It’s not the playoffs, but Kings-Ducks figures to be intense

Tyler Toffoli
Kings center Tyler Toffoli scores against Ducks goalie John Gibson on a breakaway during a preseason game on Sept. 25. The Kings beat the Ducks, 4-3.
(Gina Ferazzi / Los Angeles Times)

The last time the Kings and Ducks faced off, the game ended with the Ducks waving goodbye to Teemu Selanne and their season.

The Kings swooped into Anaheim on May 16 for the seventh game of their second-round playoff series and routed the Ducks, 6-2, sending Selanne into retirement and ushering the top-seeded Ducks into summer vacation. While the Ducks went home to think of what might have been, the Kings went on to win the Stanley Cup.

“You want to put it behind you,” Ducks winger Matt Beleskey said Tuesday, “but it’s not fully gone, of course.”

The teams will meet Wednesday at Honda Center, to be followed by a return engagement Saturday at Staples Center. Their reunion promises to provide an emotional boost that could make both teams forget their current woes.


“I think they’re the team to beat. End of story,” Ducks forward Andrew Cogliano said. “They’re the team that won last year and won the last two out of three years. They’re the best, we think, in the league, simple as that. They won the Stanley Cup and they’re the team to beat to get there. It’s a good measuring stick to see where we are as a team and to see how good our game is right now.”

The Kings also seemed to welcome the renewal of the rivalry christened during their first playoff series.

“We were happy to beat them in the playoffs last year and I’m sure they weren’t too happy that we did,” defenseman Drew Doughty said. “They’re looking for a little bit of revenge and we gotta step up to the plate and beat them.”

The Ducks are second in the West despite losing their last three games, all at home, once in overtime and twice in shootouts. They will be without their goal-scoring leader Corey Perry and stalwart defenseman Francois Beauchemin, both suffering from a viral gland infection.


The Kings, still without indefinitely suspended defenseman Slava Voynov, have won two of their last three games but are 1-3-2 on the road. Then again, so many Kings fans fill the stands in Anaheim that it often feels like a Kings home game.

“I feel like our team does play well there ever since I’ve been in the league,” Doughty said.

The Kings played well enough to win that seventh game last May and influence the Ducks’ off-season strategy.

Recognizing the difference made by the Kings’ strength up the middle, the Ducks traded for second-line center Ryan Kesler and got younger and faster up front with the retirements of Selanne and fellow veteran forward Saku Koivu.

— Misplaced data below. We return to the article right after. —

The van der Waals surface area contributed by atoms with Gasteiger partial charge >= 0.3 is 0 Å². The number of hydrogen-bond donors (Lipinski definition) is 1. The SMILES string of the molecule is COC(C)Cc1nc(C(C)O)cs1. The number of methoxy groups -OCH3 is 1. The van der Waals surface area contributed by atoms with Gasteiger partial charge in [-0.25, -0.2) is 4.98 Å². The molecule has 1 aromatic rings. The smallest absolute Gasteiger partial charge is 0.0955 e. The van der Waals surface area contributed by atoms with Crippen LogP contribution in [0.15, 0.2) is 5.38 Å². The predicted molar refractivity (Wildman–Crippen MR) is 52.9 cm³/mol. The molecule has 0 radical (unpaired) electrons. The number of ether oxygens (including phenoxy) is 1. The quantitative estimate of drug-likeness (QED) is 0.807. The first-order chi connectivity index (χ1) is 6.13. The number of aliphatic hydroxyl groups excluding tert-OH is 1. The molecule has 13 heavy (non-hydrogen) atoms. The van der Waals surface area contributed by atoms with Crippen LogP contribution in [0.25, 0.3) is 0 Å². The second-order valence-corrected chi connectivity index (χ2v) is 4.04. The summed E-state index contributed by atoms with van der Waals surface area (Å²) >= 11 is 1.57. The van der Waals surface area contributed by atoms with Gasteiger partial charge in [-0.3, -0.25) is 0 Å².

The Kings are largely the same as they were last spring, minus Voynov and injured defenseman Robyn Regehr, and with more responsibility carried by wingers Tanner Pearson and Tyler Toffoli. The youngsters have responded well: Toffoli leads the team with 17 points and shares the goal-scoring lead with Pearson, at seven each.

Ducks Coach Bruce Boudreau, who coached the Kings’ top farm team a decade ago, still keeps an eye on his former employer.

“They played a great game in Dallas and they played a great game against Vancouver so they’re starting to step it up,” he said. “I think it will be a great test for us to see exactly where we are now that we’ve had a couple days off and are playing them.”

It also could be a reminder for the Ducks of the disappointment they felt last spring. But center Ryan Getzlaf said he wasn’t bitter when the Kings beat the New York Rangers to win the Cup.


“They were a good team. They deserved it. That’s about the extent of it,” he said. “Not any harder feelings or anything like that. ... They took a hard road last year to get where they were. They took the hardest road possible, I think, in the playoffs. So they earned it.”

Wednesday’s winner will earn bragging rights for a few days. But Boudreau cautioned against reading too much into the outcome.

“It’s two points. As far as the importance goes, we beat them five times last year or something and how important was that come May? It wasn’t important at all,” he said of the Ducks’ 4-0-1 regular-season record against the Kings. “Our importance right now is to get to the playoffs.”

Maybe the postseason paths of the Kings and Ducks will converge again. Until then, Wednesday’s game promises to add some emotion to the 82-game rehearsal for the playoffs.

Follow Helene Elliott on Twitter @helenenothelen

Times staff writer Lisa Dillman contributed to this report.

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